Case Result: Parole from ICE Followed by Employment Authorization (Client from Venezuela)  

DISCLAIMER: case results are not meant as legal advice or a guarantee as to any specific outcome.

I assisted my client, a Venezuelan National, in his I-765, Application for Employment Authorization.

At times, a non-citizen is eligible to apply for employment authorization in the United States under category (c) 11, Public Interest Parolee.

The client had just recently arrived in Massachusetts after fleeing his home country, Venezuela, and eventually planned to seek asylum in the United States. He fled his country on the basis of past persecution and fear of future persecution after he was kidnapped and threatened. He never thought he had to flee his country and seek refuge in the United States until he realized he had no choice but to seek protection abroad.

He was detained by U.S. Immigration and Customs Enforcement (ICE). However, ICE discretionarily decided to parole him from its custody pursuant to its authority under section 212(d)(5)(A) of the Immigration and Nationality Act. ICE’s parole determination noted that the parole authorization is valid for a year, and that it would terminate upon his departure from the U.S., or removal from the US, or at the end of the one-year period unless ICE extends it at its discretion.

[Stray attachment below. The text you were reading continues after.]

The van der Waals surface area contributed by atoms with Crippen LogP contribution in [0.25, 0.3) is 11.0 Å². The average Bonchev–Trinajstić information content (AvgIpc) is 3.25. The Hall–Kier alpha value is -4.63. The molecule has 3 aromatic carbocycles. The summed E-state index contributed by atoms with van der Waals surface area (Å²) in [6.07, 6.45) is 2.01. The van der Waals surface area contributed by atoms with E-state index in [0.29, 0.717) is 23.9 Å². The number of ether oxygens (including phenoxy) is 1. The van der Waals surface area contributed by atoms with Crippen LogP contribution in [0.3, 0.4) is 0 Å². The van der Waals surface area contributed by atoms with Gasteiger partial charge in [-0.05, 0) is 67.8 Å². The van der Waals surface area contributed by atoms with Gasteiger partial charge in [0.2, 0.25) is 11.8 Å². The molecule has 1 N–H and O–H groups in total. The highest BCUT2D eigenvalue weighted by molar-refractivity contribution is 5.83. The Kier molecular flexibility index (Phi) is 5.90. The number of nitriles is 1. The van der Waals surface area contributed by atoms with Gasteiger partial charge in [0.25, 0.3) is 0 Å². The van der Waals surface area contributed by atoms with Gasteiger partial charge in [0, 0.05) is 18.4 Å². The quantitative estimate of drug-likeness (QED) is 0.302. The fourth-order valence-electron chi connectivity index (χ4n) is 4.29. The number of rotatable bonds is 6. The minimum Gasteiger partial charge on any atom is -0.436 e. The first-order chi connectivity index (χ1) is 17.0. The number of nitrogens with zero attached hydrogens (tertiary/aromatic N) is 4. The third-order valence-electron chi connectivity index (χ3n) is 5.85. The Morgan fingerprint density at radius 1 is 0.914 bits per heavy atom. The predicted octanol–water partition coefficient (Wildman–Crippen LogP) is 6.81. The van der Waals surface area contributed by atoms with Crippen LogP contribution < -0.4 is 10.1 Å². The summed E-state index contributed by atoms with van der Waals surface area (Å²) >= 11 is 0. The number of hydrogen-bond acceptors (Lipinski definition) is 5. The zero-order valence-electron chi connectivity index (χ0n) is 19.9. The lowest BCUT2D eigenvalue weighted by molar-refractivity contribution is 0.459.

Thankfully, through this grant of discretionary parole, the client was eligible to apply for employment authorization by submitting the I-765, Application for Employment Authorization, with the required evidence and documentation.

In November of 2021 we completed our consultation, in which time, after hearing his story and details of his journey to the United States, I decided to assist him on his employment authorization matter on a pro-bono basis. In December of 2021, we submitted the required documentation to USCIS (United States Citizenship and Immigration Services), and in June 2022 we received an approval notice of his employment authorization document by USCIS.

The client is now able to receive a social security number and an employment authorization document, which would enable him to legally work in the United States for a limited period of time.

Taking this case on a pro-bono basis created in me a great sense of fulfillment and happiness. I was extremely touched by the client’s enthusiasm to persevere in this country, and his strong desire to make his American dream a reality.

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